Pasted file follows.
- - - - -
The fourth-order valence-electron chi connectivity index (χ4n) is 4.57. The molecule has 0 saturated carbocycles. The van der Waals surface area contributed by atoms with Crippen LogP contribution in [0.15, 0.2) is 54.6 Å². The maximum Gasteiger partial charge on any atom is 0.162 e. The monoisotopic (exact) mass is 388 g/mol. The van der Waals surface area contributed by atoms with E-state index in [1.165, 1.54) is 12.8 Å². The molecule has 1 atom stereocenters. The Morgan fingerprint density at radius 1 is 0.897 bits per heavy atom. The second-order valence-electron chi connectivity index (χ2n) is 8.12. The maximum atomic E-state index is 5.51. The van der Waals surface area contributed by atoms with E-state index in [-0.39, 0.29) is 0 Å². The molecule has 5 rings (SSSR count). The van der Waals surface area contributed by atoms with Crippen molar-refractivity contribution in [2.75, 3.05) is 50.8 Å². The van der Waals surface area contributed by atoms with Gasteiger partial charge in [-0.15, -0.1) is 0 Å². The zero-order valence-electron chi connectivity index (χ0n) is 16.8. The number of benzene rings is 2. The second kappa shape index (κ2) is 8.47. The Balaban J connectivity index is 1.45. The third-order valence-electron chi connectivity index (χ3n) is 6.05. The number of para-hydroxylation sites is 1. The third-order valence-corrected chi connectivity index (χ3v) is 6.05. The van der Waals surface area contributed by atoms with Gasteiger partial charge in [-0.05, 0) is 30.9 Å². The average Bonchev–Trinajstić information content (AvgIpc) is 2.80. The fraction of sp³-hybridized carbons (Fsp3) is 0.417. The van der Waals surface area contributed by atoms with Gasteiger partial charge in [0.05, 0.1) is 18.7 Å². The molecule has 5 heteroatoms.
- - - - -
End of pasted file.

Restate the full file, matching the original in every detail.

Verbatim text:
The fourth-order valence-electron chi connectivity index (χ4n) is 4.57. The molecule has 0 saturated carbocycles. The van der Waals surface area contributed by atoms with Crippen LogP contribution in [0.15, 0.2) is 54.6 Å². The maximum Gasteiger partial charge on any atom is 0.162 e. The monoisotopic (exact) mass is 388 g/mol. The van der Waals surface area contributed by atoms with E-state index in [1.165, 1.54) is 12.8 Å². The molecule has 1 atom stereocenters. The Morgan fingerprint density at radius 1 is 0.897 bits per heavy atom. The second-order valence-electron chi connectivity index (χ2n) is 8.12. The maximum atomic E-state index is 5.51. The van der Waals surface area contributed by atoms with E-state index in [-0.39, 0.29) is 0 Å². The molecule has 5 rings (SSSR count). The van der Waals surface area contributed by atoms with Crippen molar-refractivity contribution in [2.75, 3.05) is 50.8 Å². The van der Waals surface area contributed by atoms with Gasteiger partial charge in [-0.15, -0.1) is 0 Å². The zero-order valence-electron chi connectivity index (χ0n) is 16.8. The number of benzene rings is 2. The second kappa shape index (κ2) is 8.47. The Balaban J connectivity index is 1.45. The third-order valence-electron chi connectivity index (χ3n) is 6.05. The number of para-hydroxylation sites is 1. The third-order valence-corrected chi connectivity index (χ3v) is 6.05. The van der Waals surface area contributed by atoms with Gasteiger partial charge in [-0.05, 0) is 30.9 Å². The average Bonchev–Trinajstić information content (AvgIpc) is 2.80. The fraction of sp³-hybridized carbons (Fsp3) is 0.417. The van der Waals surface area contributed by atoms with Gasteiger partial charge in [0.05, 0.1) is 18.7 Å². The molecule has 5 heteroatoms.